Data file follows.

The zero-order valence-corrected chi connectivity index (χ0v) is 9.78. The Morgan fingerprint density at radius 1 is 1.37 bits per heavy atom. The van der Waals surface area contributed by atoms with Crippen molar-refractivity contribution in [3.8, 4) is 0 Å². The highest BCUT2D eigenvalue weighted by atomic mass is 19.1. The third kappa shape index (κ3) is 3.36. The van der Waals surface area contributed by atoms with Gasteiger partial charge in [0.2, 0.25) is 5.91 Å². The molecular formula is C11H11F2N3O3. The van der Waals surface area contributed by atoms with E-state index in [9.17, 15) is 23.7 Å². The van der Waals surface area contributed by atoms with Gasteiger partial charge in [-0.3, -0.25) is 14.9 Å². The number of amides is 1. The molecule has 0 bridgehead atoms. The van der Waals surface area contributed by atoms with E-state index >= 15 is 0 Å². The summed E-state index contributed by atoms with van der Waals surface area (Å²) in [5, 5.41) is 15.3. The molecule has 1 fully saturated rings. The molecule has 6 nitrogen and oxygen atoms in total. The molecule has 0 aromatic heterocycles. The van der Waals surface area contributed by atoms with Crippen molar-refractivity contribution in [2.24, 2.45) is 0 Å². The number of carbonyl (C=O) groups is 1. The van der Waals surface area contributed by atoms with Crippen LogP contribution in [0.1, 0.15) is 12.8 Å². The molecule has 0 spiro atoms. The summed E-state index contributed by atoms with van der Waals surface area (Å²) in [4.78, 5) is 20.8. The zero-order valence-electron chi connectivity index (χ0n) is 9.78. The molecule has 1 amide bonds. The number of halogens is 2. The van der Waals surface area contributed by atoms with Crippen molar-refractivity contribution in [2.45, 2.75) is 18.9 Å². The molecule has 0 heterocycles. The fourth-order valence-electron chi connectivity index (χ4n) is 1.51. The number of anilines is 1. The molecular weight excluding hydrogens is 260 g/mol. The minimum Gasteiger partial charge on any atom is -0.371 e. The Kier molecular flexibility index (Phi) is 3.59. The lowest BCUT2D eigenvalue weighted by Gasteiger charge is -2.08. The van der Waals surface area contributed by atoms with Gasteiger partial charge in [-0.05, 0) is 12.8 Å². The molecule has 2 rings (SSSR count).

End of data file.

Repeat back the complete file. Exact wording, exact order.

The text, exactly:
The zero-order valence-corrected chi connectivity index (χ0v) is 9.78. The Morgan fingerprint density at radius 1 is 1.37 bits per heavy atom. The van der Waals surface area contributed by atoms with Crippen molar-refractivity contribution in [3.8, 4) is 0 Å². The highest BCUT2D eigenvalue weighted by atomic mass is 19.1. The third kappa shape index (κ3) is 3.36. The van der Waals surface area contributed by atoms with Gasteiger partial charge in [0.2, 0.25) is 5.91 Å². The molecular formula is C11H11F2N3O3. The van der Waals surface area contributed by atoms with E-state index in [9.17, 15) is 23.7 Å². The van der Waals surface area contributed by atoms with Gasteiger partial charge in [-0.3, -0.25) is 14.9 Å². The number of amides is 1. The molecule has 0 bridgehead atoms. The van der Waals surface area contributed by atoms with E-state index >= 15 is 0 Å². The summed E-state index contributed by atoms with van der Waals surface area (Å²) in [5, 5.41) is 15.3. The molecule has 1 fully saturated rings. The molecule has 6 nitrogen and oxygen atoms in total. The molecule has 0 aromatic heterocycles. The van der Waals surface area contributed by atoms with Crippen molar-refractivity contribution in [2.24, 2.45) is 0 Å². The number of carbonyl (C=O) groups is 1. The van der Waals surface area contributed by atoms with Crippen LogP contribution in [0.1, 0.15) is 12.8 Å². The molecule has 0 spiro atoms. The summed E-state index contributed by atoms with van der Waals surface area (Å²) in [4.78, 5) is 20.8. The zero-order valence-electron chi connectivity index (χ0n) is 9.78. The molecule has 1 amide bonds. The number of halogens is 2. The van der Waals surface area contributed by atoms with Crippen molar-refractivity contribution in [2.45, 2.75) is 18.9 Å². The molecule has 0 heterocycles. The fourth-order valence-electron chi connectivity index (χ4n) is 1.51. The number of anilines is 1. The molecular weight excluding hydrogens is 260 g/mol. The minimum Gasteiger partial charge on any atom is -0.371 e. The Kier molecular flexibility index (Phi) is 3.59. The lowest BCUT2D eigenvalue weighted by Gasteiger charge is -2.08. The van der Waals surface area contributed by atoms with Gasteiger partial charge in [-0.05, 0) is 12.8 Å². The molecule has 2 rings (SSSR count).